One of the juiciests “what ifs” around involves the Pittsburgh Penguins, Washington Capitals and Chicago Blackhawks in the 2004 draft lottery. Weirdly enough, the actual future would be favorable for all three franchises, who have pretty much been the most successful regular season + playoff teams around, and combined to win seven of the 15 Stanley Cups since awarded from the 2004 entry draft.
But, back then, it was all unknown. For a team that’s commonly derided as “always won the lotteries” or “needed top picks to get good”, the Pens really weren’t as favored in the lottery as the lazy narratives might remember. As we mentioned, Pittsburgh traded up from the No. to the No. 1 pick in 2003, and by virtue of being the worst team in the NHL in the 2003-04 season, the Penguins had the best chance at winning the draft lottery. And it would be Chicago with the second best odds, followed by Washington.
In reality, Washington won the draft lottery, and moved from the third pick up to number one. They would take Alex Ovechkin and re-define their franchise. The Pens were happy to secure Evgeni Malkin and the ‘Hawks really got the raw deal, moving from pick two to three, and not taking a future Hall of Fame Russian out of this draft.
There would be an even bigger implication at play — if you can even imagine — than a cosmic switch of no Malkin and adding Ovechkin for the Penguins. The 2005 draft lottery for Sidney Crosby had the following rules:
Three lottery balls each were assigned to teams which had not qualified for any of those playoffs and received no first overall picks in that period. Teams which had one playoff appearance or first overall pick in those years were given two lottery balls. All other teams received one lottery ball.
In the real world, the Penguins “received” no first overall picks (they traded Florida to jump up for Marc-Andre Fleury, the Panthers received the pick), so Pittsburgh got three lottery balls. If, in this world where they win the 2004 lottery, they would have only had two balls in 2005. So instead of a 3 out of 48 shot to win the first pick (6.25%), it would have only been a 2/48 (4.16%) chance. That reduction could have sent Crosby to a different team....Or, maybe not. The Pens still would have had two chances, and they did win it. All we know is one of the Pens’ three balls one, and if they surrendered one (by hypothetically winning the 2004 lottery) that means the Caps gain one ball. Which means there would be a 33.3% chance, if the same ball won in the 2005 lottery that Crosby would have been....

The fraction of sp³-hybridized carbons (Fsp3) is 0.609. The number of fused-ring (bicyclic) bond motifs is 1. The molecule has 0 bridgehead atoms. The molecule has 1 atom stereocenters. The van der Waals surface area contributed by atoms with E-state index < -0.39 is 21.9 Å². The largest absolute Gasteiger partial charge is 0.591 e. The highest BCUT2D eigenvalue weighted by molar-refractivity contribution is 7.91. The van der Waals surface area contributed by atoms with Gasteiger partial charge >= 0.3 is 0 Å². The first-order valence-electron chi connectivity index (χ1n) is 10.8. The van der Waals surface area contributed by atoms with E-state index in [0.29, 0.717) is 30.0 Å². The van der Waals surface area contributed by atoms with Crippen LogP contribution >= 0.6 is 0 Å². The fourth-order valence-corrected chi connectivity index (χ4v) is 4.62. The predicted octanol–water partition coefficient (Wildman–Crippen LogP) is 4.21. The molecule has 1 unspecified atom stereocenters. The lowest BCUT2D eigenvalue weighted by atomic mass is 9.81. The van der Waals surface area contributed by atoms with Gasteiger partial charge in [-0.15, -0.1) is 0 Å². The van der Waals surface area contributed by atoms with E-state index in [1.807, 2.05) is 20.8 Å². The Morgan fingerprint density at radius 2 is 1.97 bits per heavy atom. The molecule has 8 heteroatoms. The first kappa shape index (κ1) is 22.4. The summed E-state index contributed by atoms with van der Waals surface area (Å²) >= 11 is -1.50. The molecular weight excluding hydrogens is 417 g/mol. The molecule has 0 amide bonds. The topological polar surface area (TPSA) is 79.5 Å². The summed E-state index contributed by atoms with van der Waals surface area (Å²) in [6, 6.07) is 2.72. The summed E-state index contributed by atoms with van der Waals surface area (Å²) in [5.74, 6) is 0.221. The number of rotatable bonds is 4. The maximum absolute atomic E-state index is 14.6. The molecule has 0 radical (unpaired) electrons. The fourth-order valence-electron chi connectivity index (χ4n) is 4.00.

Gah, can’t finish that sentence.
Crosby would have been....
Oh jeez, stop scrolling, you don’t want to see it.
If you had the chance to change your fate...— Chris Ramirez (@CRamirezCalif) April 25, 2020
Ok, ok, we need a chaser.
Anyways, back on track, there would be a 33.3% chance that Crosby wouldn’t have been a Penguin if the same ball won in 2005 if the Pens won in 2004, but that also means there’s a 66.6% chance that Crosby would still be a Penguin....Along WITH Alex Ovechkin.
Now that would truly be something, the top two scorers since the lockout on the same team. The best goal scorer, the best passer together. What a world that would have been.
But also in this “what if” world, the Penguins as we know them could really look a lot like the Washington Capitals, as crazy as it sounds by having Ovechkin, and not having Malkin or Crosby.
The real kicker would come in the 2006 alt-world draft to play out the chain even further. Pittsburgh still would have finished poorly with 2005-06 Ovechkin scoring about the same as Crosby — meaning the Pens still pick second overall but don’t have a glut of centers.
Would they have picked Jonathan Toews or Nicklas Backstrom at that point? Or stuck with Jordan Staal? Pittsburgh’s former GM Ray Shero was very enamored by Staal, but he fit the mold of a power second/third line center. Toews and Backstrom had more upside for a scoring line, would that have changed the calculus at what would suddenly become a position of need at center?
It’s a lot to take in. A team built around Ovechkin has benefited from his 700+ goals and has won three Presidents Trophy’s and one Cup. Despite injuries, the unmatched Crosby+Malkin center depth has earned the most regular season wins since 2005-06 three Cups and four SCF appearances. Save Chicago (and maybe LA), any other team would gladly change places with how the last 15 years have panned out.
So, in the end, it’s a win/win scenario. The Pens add Ovechkin to their core of Fleury, Sergei Gonchar, Kris Letang, Ryan Whitney the 2006 high pick and eventually players like Jake Guentzel, Bryan Rust, Brian Dumoulin and the like and still win a lot of games. If Crosby was still a Penguin too, that’s only another big chip to add to the equation.
The uncertain future would be that of Malkin, if the lottery played out differently in 2004. We all know Chicago eventually made it, but in the mid 2000’s and the dreadful ownership of Bill Wirtz, that wasn’t a sure thing. Most of the players that took the Blackhawks to the top (like 2007 first overall pick Patrick Kane) weren’t in place yet.
One of the most meaningful twists of fate though certainly went down in the spring of 2004. The Pens lost that lottery, but the consolation prize was still a future MVP and hall of famer in Malkin. That’s really fortunate considering many first overall picks don’t pan out as well as Malkin did. Further, losing this draft helped the Pens the following year where fate would send Pittsburgh to the stratosphere by winning the chance to draft Crosby. Knowing that, even a “loss” in the draft lottery still ended up being a very positive day for Pittsburgh.